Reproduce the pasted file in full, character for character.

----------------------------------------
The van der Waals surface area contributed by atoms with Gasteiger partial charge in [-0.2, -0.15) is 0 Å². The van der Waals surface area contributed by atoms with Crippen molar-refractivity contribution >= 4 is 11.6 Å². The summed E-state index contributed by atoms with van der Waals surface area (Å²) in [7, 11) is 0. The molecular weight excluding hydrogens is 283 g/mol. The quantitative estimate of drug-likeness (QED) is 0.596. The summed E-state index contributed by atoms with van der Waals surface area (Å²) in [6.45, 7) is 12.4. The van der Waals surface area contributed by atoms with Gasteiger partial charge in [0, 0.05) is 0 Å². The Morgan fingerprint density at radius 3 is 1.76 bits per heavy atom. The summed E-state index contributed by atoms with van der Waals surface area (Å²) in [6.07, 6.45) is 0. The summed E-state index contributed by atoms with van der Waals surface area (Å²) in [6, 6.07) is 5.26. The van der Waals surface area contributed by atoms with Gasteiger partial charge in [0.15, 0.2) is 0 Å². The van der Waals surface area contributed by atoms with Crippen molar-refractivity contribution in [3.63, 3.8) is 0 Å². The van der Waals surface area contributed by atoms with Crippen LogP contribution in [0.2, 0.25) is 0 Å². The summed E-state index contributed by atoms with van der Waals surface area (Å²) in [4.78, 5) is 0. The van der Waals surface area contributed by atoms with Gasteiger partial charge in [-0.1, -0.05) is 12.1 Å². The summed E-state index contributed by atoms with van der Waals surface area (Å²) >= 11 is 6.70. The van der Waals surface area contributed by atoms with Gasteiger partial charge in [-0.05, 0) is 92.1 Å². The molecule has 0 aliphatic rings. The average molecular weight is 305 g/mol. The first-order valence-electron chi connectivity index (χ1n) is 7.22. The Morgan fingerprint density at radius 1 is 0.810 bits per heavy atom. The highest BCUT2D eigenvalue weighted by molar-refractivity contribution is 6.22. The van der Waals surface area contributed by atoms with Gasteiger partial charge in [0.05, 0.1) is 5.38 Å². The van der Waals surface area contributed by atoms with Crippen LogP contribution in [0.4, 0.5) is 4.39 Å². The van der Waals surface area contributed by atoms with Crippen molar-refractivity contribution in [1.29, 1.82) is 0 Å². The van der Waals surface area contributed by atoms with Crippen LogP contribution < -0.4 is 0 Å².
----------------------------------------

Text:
The van der Waals surface area contributed by atoms with Gasteiger partial charge in [-0.2, -0.15) is 0 Å². The van der Waals surface area contributed by atoms with Crippen molar-refractivity contribution >= 4 is 11.6 Å². The summed E-state index contributed by atoms with van der Waals surface area (Å²) in [7, 11) is 0. The molecular weight excluding hydrogens is 283 g/mol. The quantitative estimate of drug-likeness (QED) is 0.596. The summed E-state index contributed by atoms with van der Waals surface area (Å²) in [6.45, 7) is 12.4. The van der Waals surface area contributed by atoms with Gasteiger partial charge in [0, 0.05) is 0 Å². The Morgan fingerprint density at radius 3 is 1.76 bits per heavy atom. The summed E-state index contributed by atoms with van der Waals surface area (Å²) in [6.07, 6.45) is 0. The summed E-state index contributed by atoms with van der Waals surface area (Å²) in [6, 6.07) is 5.26. The van der Waals surface area contributed by atoms with Gasteiger partial charge in [0.15, 0.2) is 0 Å². The van der Waals surface area contributed by atoms with Crippen molar-refractivity contribution in [3.63, 3.8) is 0 Å². The van der Waals surface area contributed by atoms with Crippen LogP contribution in [0.2, 0.25) is 0 Å². The summed E-state index contributed by atoms with van der Waals surface area (Å²) in [4.78, 5) is 0. The van der Waals surface area contributed by atoms with Gasteiger partial charge in [-0.1, -0.05) is 12.1 Å². The summed E-state index contributed by atoms with van der Waals surface area (Å²) >= 11 is 6.70. The van der Waals surface area contributed by atoms with Gasteiger partial charge in [-0.05, 0) is 92.1 Å². The molecule has 0 aliphatic rings. The average molecular weight is 305 g/mol. The first-order valence-electron chi connectivity index (χ1n) is 7.22. The Morgan fingerprint density at radius 1 is 0.810 bits per heavy atom. The highest BCUT2D eigenvalue weighted by molar-refractivity contribution is 6.22. The van der Waals surface area contributed by atoms with Gasteiger partial charge in [0.05, 0.1) is 5.38 Å². The van der Waals surface area contributed by atoms with Crippen LogP contribution in [0.4, 0.5) is 4.39 Å². The van der Waals surface area contributed by atoms with Crippen molar-refractivity contribution in [1.29, 1.82) is 0 Å². The van der Waals surface area contributed by atoms with Crippen LogP contribution < -0.4 is 0 Å².